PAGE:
Casper: Airport Appreciation Past & Present

By Scott Spangler on November 7th, 2016

Day24-30Working my way home on US 20, about 10 miles outside of Casper, Wyoming, I approached the entrance to the Natrona County International Airport. For a moment I debated making the left turn because nearly all of the airports I’d visited in the preceding several weeks were deserted, with few signs of aeronautical life. And those small town airports that advertised their empty hangars for rent as storage units were downright depressing. Still, to the side of the drive was a sign that looked like a historical plaque, so I turned. My reward was unexpected.

casperab2The history sign said the Casper Army Air Base was one of many military fields built after America’s entry into World War II. Crews started building the base, with its four mile-long runways and 400 buildings, in April 1942. The first airplane landed and commenced training operations five months later, in September 1942, Call me seriously gob smacked. Is it “progress” that there is no way either military or civilian leaders and workers of today could duplicate this feat today?

Given the decades that had passed since the war’s end and the airport’s transfer to Cody and Natrona County, I honestly did not expect to see any of those 400 buildings. And then there was an adjacent sign listed the airport’s tenants. A mix of aviation and nonaviation businesses, they ranged from FedEx, Atlantic Aviation, and the Casper College of Aviation to Conway trucking. Still, it was warm and sunny and worth a ride down the drive to put my nose through the airport operation area fence.


To get there, I rode past several blocks worth of long, skinny, windowless buildings with big sliding doors on each end that had clearly started life as barracks for the 20,000 airmen that arrived from their respective schools across the nation to unite as the crew of a B-17, and then, starting in April 1943, a B-24. Sprinkled among them were pilots training in the P-39, one of them being a guy named Chuck Yeager.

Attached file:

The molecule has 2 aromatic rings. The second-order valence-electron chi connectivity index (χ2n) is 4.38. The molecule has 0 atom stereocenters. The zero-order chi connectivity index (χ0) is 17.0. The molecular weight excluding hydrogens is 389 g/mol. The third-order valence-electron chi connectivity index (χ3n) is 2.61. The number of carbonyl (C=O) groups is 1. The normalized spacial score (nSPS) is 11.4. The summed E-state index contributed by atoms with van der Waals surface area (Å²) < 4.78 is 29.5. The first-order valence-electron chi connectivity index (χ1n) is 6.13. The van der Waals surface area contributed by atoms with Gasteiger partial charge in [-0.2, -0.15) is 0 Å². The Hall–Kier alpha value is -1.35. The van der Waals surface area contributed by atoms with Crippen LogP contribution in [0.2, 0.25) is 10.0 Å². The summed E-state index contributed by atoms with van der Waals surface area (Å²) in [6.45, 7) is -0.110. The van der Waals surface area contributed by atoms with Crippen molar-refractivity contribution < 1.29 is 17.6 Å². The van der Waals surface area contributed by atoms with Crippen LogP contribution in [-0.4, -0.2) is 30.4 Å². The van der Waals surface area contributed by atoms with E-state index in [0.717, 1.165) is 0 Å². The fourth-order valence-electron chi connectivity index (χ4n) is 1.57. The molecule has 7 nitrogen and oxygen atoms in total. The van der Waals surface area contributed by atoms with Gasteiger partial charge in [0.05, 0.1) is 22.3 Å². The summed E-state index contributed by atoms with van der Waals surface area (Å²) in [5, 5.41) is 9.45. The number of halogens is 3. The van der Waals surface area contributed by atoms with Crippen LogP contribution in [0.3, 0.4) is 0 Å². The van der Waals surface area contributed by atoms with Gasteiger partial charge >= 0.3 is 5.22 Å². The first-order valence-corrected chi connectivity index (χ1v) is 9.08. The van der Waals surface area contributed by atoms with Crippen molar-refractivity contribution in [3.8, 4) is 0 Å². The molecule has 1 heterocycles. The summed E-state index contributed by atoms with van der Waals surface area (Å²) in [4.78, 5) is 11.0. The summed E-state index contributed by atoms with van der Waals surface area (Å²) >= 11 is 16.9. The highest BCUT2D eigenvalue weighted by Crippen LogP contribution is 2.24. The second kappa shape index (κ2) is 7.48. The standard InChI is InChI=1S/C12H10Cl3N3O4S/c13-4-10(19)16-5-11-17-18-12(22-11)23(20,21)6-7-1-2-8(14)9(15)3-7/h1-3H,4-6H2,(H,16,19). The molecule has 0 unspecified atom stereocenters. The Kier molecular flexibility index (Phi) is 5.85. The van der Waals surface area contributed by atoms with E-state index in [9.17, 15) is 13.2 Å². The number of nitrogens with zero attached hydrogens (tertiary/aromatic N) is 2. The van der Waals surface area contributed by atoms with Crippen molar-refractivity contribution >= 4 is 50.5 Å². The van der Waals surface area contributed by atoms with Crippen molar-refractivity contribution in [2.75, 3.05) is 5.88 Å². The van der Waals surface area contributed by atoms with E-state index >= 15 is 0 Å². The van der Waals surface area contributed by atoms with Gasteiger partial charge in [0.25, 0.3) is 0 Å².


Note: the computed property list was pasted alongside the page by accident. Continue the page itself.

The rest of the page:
My wandering in the barracks area wasn’t as thorough as it should have been. Feeding my curiosity online I learned that I’d missed the Servicemen’s Club, which is now the Wyoming Veterans Memorial Museum, a state-run institution that covers all services and all wars with original artifacts. More importantly, it preserves the World War II murals painted on the walls by four artists who each got his own wall.

Day24-44Oh, and I learned that 90 of 400 buildings erected in the 1940s exist today, making the airport what may well be the most complete living history museum of the era in existence. Like the barracks, the base’s five hangars are still in use. Built on concrete pads and measuring 120-by-160 feet, four of them would each swallow a B-17 or B-24 whole. The fifth hangar was a double-wide, 228-by-160 feet, which could shelter two bombers. All of the hangars were, said the sign, made of wood. Corrugated metal has replaced their original tarpaper siding.

Day24-36Making up for missing the Servicemen’s Center Museum was the sign outside the Crash Station, which held three truck bays and quarters for their crews in the rear of the building. It now seems to be used as a repair shop. But back in the day, with training filling the calendar 24/7, the crash crew was pretty busy, dealing with 74 crashes. And to improve the chances of survival of the crews, Fire Chief Hurley D. Bryant designed the world’s first fuselage fog nozzle. The base machine shop built the sharp, hard-nosed nozzle that punctured the fuselage and filled it with fog, which cooled burnable substances below their combustion temperature, and oxygen, which sustained the occupants. The nozzle is still in use today.


Wandering among the buildings it was easy to imagine the purposeful bustle that would accompany the round-the-clock training of nearly 2,000 bomber crews. Summoning up the sounds of the round engines that powered those B-17s and B-24s was a bit more difficult. Natrona is, after all, a busy working airport, and its soundtrack is, mostly, a jet whine symphony of fans, props, and rotors which is a much sweeter sound than the susurrating wind playing empty hangars. –Scott Spangler, Editor


Related Posts:

2 Responses to “Casper: Airport Appreciation Past & Present”

  1. Casper: Airport Appreciation Past & Present Avjet News Blog Says:

    […] These article are taken from: Casper: Airport Appreciation Past & Present Copyright to the […]

  2. Glenn Januska Says:

    Scott, a nicely written article. We’d love to have you back anytime, and we will be sure to have your next visit include the Wyoming Veterans Museum (Serviceman’s Club), it’s a tour in and of itself.

    Glenn Januska, Airport Director
    Casper/Natrona County International Airport

Subscribe without commenting